If caliber isn't too critical I would be watching the local adds for a Boatpaddle Ruger, they come up regularly albeit almost always in 300Win or 338Win, but both are good calibers and those rifles, though ugly are tough as nails and shoot plenty good for a hunting rifle.

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                  • #10
                    Kid: Please don't take this wrong as I have no Tikka, but what specifically is it you don't like about them. I have never seen one up close so I am asking stricktly on a want to know basis.

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                    • #11
                      "The Kid" has some great advice, particulary about the used Rugers.

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                      • #12
                        WHOA ! ... "someone" has an attitude toward Tikka rifles .... I have set up 24 T3's at last count, 5 being my own - I've hunted with a number of them, I've shot all of 'em, I've "built" handloads for most of 'em - IMO, the ONLY negative I personally "might" come up with is the clip system and single round loading (BUT there are a few others with this affliction too) I can't seem to find much criticism in a rifle made by "old school" gunsmithingwith a synthetic stock designed by a company who KNOWS what they are doing and the price comes in well below the market average - Now, I realize that there are those out there with "eons more experience" than me and willingly bow to those but if a person is going to disparage a well known and well though of firearm an explanation why would be welcomed by "this cowboy" - Tikka T3's are accurate, well made, well DESIGNED, lightweight and smooooth as silk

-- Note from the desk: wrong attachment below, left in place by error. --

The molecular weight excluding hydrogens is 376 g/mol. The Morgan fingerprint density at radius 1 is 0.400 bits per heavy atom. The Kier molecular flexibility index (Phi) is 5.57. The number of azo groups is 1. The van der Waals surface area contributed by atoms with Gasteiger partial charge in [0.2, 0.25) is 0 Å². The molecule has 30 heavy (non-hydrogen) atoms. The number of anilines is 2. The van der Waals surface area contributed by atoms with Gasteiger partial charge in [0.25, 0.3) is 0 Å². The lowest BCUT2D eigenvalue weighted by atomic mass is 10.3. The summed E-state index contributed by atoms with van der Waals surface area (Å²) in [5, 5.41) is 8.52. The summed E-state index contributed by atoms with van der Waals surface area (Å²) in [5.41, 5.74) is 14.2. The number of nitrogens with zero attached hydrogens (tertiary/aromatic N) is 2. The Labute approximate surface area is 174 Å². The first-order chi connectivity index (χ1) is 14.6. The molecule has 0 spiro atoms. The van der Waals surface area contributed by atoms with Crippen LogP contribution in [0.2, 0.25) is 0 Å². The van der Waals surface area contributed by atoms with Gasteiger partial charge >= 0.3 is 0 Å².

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                        • #13
                          Having seen a blowed up one, I share the Kids opinion. Too much plastic in the wrong places

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                          • #14